On February 23, the United Nation (UN) Security Council delayed a vote on a draft resolution to impose a 30-day ceasefire in Syria, which had been proposed by Kuwait and Sweden.
An unnamed Syrian diplomat revealed to the Lebanese al-Mayadeen TV that the vote had been delayed because UN member states had failed to agree on some complicated issues related to the ceasefire.
The diplomat said that the vote will either be delayed until sides agree upon all the issues or the Western powers may go forward and present the Kuwaiti-Swedish resolution as it is. In this case, Russia will use its veto right to stop the draft resolution, according to the Syrian diplomat.
Meanwhile, Kuwait’s Ambassador to the UN, Mansour Ayyad Al-Otaibi said that there is a disagreement between the international powers regarding the the length of the ceasefire and added that the vote was delayed to 17:00 GMT of February 24, according to Reuters.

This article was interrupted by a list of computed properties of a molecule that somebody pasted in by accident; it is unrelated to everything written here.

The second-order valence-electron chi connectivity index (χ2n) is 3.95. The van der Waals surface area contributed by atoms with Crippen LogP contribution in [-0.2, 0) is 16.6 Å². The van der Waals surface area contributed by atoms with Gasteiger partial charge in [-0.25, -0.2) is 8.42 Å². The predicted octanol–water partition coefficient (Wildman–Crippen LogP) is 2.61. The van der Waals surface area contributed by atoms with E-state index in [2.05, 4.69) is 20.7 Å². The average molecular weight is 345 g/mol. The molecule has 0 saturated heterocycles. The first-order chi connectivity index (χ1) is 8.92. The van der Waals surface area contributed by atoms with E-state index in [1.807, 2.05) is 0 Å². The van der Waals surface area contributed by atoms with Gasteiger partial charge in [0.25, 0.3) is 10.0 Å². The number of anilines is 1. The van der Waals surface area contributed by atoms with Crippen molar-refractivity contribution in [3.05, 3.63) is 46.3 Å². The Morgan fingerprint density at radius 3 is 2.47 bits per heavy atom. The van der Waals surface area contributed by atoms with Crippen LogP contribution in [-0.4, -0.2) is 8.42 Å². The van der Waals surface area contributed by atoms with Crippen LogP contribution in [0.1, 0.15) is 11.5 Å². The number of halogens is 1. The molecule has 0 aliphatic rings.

Sweden’s U.N. ambassador Olof Skoog told reporters: “We’re not going to give up … I hope that we will adopt something forceful, meaningful, impactful tomorrow.”
According to the Kuwaiti-Swedish resolution, a 30-days ceasefire should be imposed all areas across Syria to allow aid access and medical evacuations.
Syrian pro-government activists viewed the resolution as an attempt to hinder the upcoming military operation of the Syrian Arab Army (SAA) in the East Ghouta pocket. Some activists even said that the US may abuse the ceasefire to pass more weapons and supplies to the militants in East Ghouta.
Several similar ceasefire agreements were imposed during the battle of Aleppo city in 2016. However, all of them failed as the militants there continued to attack the SAA-held areas and to forbid civilians from leaving their areas by force.